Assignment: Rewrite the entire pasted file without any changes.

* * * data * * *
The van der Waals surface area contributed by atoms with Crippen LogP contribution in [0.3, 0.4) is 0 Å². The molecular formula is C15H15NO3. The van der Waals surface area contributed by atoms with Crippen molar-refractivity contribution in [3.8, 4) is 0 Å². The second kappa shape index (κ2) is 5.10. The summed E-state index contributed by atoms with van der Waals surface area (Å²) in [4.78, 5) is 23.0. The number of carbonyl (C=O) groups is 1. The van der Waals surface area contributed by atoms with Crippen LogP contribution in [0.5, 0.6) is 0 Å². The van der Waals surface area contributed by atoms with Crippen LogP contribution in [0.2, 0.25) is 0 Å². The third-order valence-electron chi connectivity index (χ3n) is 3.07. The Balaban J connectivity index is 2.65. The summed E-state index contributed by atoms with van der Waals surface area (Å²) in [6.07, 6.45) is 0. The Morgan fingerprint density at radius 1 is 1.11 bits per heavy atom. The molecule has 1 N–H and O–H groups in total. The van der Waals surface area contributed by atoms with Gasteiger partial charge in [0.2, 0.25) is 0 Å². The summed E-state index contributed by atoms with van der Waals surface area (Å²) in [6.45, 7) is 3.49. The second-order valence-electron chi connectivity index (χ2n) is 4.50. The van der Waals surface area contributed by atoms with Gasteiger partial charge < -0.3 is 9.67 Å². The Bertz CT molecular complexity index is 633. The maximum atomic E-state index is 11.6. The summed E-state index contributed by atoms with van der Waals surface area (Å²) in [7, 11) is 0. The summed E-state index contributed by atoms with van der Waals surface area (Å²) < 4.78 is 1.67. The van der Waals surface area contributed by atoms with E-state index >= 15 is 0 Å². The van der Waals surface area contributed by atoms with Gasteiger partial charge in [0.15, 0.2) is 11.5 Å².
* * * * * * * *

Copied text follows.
The van der Waals surface area contributed by atoms with Crippen LogP contribution in [0.3, 0.4) is 0 Å². The molecular formula is C15H15NO3. The van der Waals surface area contributed by atoms with Crippen molar-refractivity contribution in [3.8, 4) is 0 Å². The second kappa shape index (κ2) is 5.10. The summed E-state index contributed by atoms with van der Waals surface area (Å²) in [4.78, 5) is 23.0. The number of carbonyl (C=O) groups is 1. The van der Waals surface area contributed by atoms with Crippen LogP contribution in [0.5, 0.6) is 0 Å². The van der Waals surface area contributed by atoms with Crippen LogP contribution in [0.2, 0.25) is 0 Å². The third-order valence-electron chi connectivity index (χ3n) is 3.07. The Balaban J connectivity index is 2.65. The summed E-state index contributed by atoms with van der Waals surface area (Å²) in [6.07, 6.45) is 0. The Morgan fingerprint density at radius 1 is 1.11 bits per heavy atom. The molecule has 1 N–H and O–H groups in total. The van der Waals surface area contributed by atoms with Gasteiger partial charge in [0.2, 0.25) is 0 Å². The summed E-state index contributed by atoms with van der Waals surface area (Å²) in [6.45, 7) is 3.49. The second-order valence-electron chi connectivity index (χ2n) is 4.50. The van der Waals surface area contributed by atoms with Gasteiger partial charge < -0.3 is 9.67 Å². The Bertz CT molecular complexity index is 633. The maximum atomic E-state index is 11.6. The summed E-state index contributed by atoms with van der Waals surface area (Å²) in [7, 11) is 0. The summed E-state index contributed by atoms with van der Waals surface area (Å²) < 4.78 is 1.67. The van der Waals surface area contributed by atoms with E-state index >= 15 is 0 Å². The van der Waals surface area contributed by atoms with Gasteiger partial charge in [0.15, 0.2) is 11.5 Å².